We awoke to a beautiful sunrise and birdsong once again...we could get used to this :) On the track by 9.30am and heading into Birdsville along the QAA Line. The last dune is the infamous Big Red, Nappanerica, given its nickname by Denis Bartell, it is the tallest dune crossed by travellers. Before we knew it we were face to face with Big Red and ready to make a run up. There are 6 or 7 tracks so Haydn chose the one which looked to be the second steepest. The track was loose and dry and we watched as another vehicle made several unsuccessful attempts. Haydn decided to give it a go without any change to the current setup. We had a small audience on top watching and encouraging us and made it to within a metre of the crest. Reversing down Haydn dropped the tyre pressure and took another run...the FJ easily nailed the dune and we were over! Yayyy!! Then it was into Birdsville for lunch and a hot shower.
    So proud of all the work Haydn did to make this dream a reality 💋. A special thanks to family and friends who helped, encouraged and supported us. 🎉
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  • Day52

    Simpson Desert Day 3

    August 8, 2016 in Australia ⋅ ⛅ 11 °C

    8.8.16
    Overnight temperatures weren't as cold as the night before recording 5 degrees celcius just before sunrise. We were woken by a chorus of birds.
    Breaking camp, we headed back onto the French Line meeting 5 vehicles (most from the Townsville 4WD club and a couple from NT). We drove on only to have our sand flag pole sever off its mount, and in need of some repairs. Then onto Poeppel corner (corner of SA, NT, QLD), named after the surveyor who marked the border between QLD and SA in 1880, an entry in the visitor's book, several photos and on our way again.
    From Poeppel Corner we turned northward into NT, before crossing into QLD along the QAA Line for our final night. The dunes are getting larger although further apart and more traffic as vehicles enter the desert traveling east to west. We have only seen one vehicle towing a trailer, the rest have been 4WDs and motorbikes.
    We found an ideal location overlooking a swale (interdune valley) with plentiful wood for a fire and beautiful red, black and white birds and flocks of wild green budgies. The night sky has been spectacular since entering the desert! Finishing off the wine and port, we read by the fire then hit the sack with warm overnight temperatures.
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  • Day51

    Simpson Desert Day 2

    August 7, 2016 in Australia ⋅ ⛅ 22 °C

    7.8.16
    The Simpson Desert is one of the best examples of parallel dunal desert in the world. Prevailing winds formed the longitudinal patterns of the fine sand, dunes which vary in colour and heights up to 40m high. As it is in an arid part of Australia, it's annual rainfall is around 130mm, just slightly higher than the Sahara Desert in Africa. We are extremely lucky to have timed our trip with an unusually high rain event this year meaning that there is still water in parts of the desert, and the flowers are stunning. It is hard to believe we are indeed in a desert!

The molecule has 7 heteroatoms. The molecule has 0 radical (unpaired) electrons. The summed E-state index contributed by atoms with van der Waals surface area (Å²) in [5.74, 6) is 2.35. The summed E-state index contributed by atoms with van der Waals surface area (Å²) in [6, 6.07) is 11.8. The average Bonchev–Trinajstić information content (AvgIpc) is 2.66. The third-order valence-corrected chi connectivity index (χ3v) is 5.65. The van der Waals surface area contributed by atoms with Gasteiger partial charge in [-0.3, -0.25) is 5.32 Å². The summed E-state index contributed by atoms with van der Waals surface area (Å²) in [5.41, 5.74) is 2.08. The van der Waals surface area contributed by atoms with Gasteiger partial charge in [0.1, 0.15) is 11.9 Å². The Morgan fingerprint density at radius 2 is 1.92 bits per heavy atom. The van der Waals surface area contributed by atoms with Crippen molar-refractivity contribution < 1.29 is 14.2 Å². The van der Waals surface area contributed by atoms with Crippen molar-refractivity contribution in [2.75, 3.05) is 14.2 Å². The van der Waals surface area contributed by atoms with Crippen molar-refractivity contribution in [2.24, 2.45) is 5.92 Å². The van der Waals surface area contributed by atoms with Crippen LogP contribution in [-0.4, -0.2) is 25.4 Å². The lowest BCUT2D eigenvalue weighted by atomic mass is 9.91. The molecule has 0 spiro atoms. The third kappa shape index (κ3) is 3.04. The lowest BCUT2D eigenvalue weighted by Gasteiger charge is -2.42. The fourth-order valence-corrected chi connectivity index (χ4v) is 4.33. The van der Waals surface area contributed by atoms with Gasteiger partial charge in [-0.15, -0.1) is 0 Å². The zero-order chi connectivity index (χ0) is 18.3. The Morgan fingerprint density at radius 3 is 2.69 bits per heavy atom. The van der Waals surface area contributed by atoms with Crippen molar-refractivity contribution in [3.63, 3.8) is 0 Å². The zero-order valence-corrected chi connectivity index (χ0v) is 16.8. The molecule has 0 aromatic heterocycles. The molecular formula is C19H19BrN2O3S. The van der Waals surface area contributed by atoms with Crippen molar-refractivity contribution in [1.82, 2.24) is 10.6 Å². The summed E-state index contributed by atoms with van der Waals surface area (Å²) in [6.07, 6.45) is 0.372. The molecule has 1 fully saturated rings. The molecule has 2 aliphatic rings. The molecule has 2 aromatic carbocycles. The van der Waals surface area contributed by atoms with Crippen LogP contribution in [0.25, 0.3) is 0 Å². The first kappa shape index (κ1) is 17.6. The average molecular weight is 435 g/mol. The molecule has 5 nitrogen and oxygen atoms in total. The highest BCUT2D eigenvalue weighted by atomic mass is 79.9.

We were warned that water at Lake Tamblyn meant we could not continue on the WAA line and needed to cut across to the French line, along the Erabena Track, which we did today. From the French Line we drove to where Knolls Track intersects, and decided to drive down to see the lake. We saw the Approdinna Attora Knolls (limestone capped, flat topped hills) and what looked like several salt lakes, then came across some water but not over the road. Several cars came in the opposite direction suggesting the road was now open but without driving further it is hard to say. We pitched camp about 7 or 8 klms in on the Knolls Track.
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  • Day50

    Mt Dare into the Simpson Desert Day 1

    August 6, 2016 in Australia ⋅ ☀️ 21 °C

    (6.8.16)
    In the morning we drove 70klms onto Dalhousie mound springs, before heading into the Simpson Desert. The Finke River also ends its long journey from the McDonnell Ranges (near Alice Springs) on the western edge of the Simpson Desert. Dalhousie Springs (language name: Irrwanyere) are part of the mounds which make up the outer rim of the Great Artesian Basin. The artesian water comes from deep within the earth and is estimated to be millions of years old. It was much larger than we imagined having visited Mataranka Springs in Qld and the water was a warm temperature similar to a heated pool. From here we drove 70 klms to Purni Bore where it is necessary to attach the sand flag to your vehicle.
    The Simpson Desert is 170 000 square klm expanse stretching from south east of Alice Springs NT, into SA and QLD. The first vehicle crossing was in 1962. It has 1100 rolling dunes of deep red sand and 4 - 6 different tracks or lines to choose from when traversing it. We drove until the track broke into 2 lines - the French and WAA line - we turned onto the WAA and after a couple of hours set up camp just before Lynnies Junction.
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  • Day49

    Mt Dare SA: most remote pub in Australia

    August 5, 2016 in Australia ⋅ ☀️ 25 °C

    5.8.16
    From Oodnadatta we travelled to Mt Dare (Witjira National Park) via Hamilton Station and Eringa Waterhole to collect our satellite phone and stay overnight. On our way we were delighted to see flowering Sturt Desert Peas growing wild in the edges of the dirt road, flocks of budgerigars, finches and galahs, a bearded dragon and the odd red kangaroo or three. Mt Dare had rain (28mm) over a month ago and yet alternate routes had been carved out as sections still held water due to the clay soil and deep roadsides. We had a great cabin (brand new) and the staff were friendly and helpful. The Premium Unleaded fuel was also a bonus.Read more